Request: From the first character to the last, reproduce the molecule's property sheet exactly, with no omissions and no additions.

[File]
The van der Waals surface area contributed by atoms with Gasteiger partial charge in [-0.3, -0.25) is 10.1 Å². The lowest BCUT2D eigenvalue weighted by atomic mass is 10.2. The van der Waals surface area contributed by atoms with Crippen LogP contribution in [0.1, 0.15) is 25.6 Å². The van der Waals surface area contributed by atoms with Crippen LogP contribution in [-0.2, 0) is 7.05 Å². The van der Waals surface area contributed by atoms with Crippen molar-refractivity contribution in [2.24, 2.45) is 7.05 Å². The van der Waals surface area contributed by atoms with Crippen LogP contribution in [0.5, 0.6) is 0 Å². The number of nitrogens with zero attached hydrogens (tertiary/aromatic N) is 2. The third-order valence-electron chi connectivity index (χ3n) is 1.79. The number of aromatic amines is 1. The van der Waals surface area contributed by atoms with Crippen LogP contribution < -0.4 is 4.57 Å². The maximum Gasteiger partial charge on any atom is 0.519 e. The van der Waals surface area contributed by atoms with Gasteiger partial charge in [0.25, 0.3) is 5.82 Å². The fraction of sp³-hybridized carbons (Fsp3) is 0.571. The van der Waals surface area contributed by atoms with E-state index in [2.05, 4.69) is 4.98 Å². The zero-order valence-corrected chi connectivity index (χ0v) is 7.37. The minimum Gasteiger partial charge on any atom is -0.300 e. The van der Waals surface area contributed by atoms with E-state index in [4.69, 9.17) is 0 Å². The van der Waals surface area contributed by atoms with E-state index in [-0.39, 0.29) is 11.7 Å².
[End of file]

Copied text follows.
The van der Waals surface area contributed by atoms with Gasteiger partial charge in [-0.3, -0.25) is 10.1 Å². The lowest BCUT2D eigenvalue weighted by atomic mass is 10.2. The van der Waals surface area contributed by atoms with Crippen LogP contribution in [0.1, 0.15) is 25.6 Å². The van der Waals surface area contributed by atoms with Crippen LogP contribution in [-0.2, 0) is 7.05 Å². The van der Waals surface area contributed by atoms with Crippen molar-refractivity contribution in [2.24, 2.45) is 7.05 Å². The van der Waals surface area contributed by atoms with Crippen LogP contribution in [0.5, 0.6) is 0 Å². The number of nitrogens with zero attached hydrogens (tertiary/aromatic N) is 2. The third-order valence-electron chi connectivity index (χ3n) is 1.79. The number of aromatic amines is 1. The van der Waals surface area contributed by atoms with Crippen LogP contribution < -0.4 is 4.57 Å². The maximum Gasteiger partial charge on any atom is 0.519 e. The van der Waals surface area contributed by atoms with Gasteiger partial charge in [0.25, 0.3) is 5.82 Å². The fraction of sp³-hybridized carbons (Fsp3) is 0.571. The van der Waals surface area contributed by atoms with E-state index in [2.05, 4.69) is 4.98 Å². The zero-order valence-corrected chi connectivity index (χ0v) is 7.37. The minimum Gasteiger partial charge on any atom is -0.300 e. The van der Waals surface area contributed by atoms with E-state index in [4.69, 9.17) is 0 Å². The van der Waals surface area contributed by atoms with E-state index in [-0.39, 0.29) is 11.7 Å².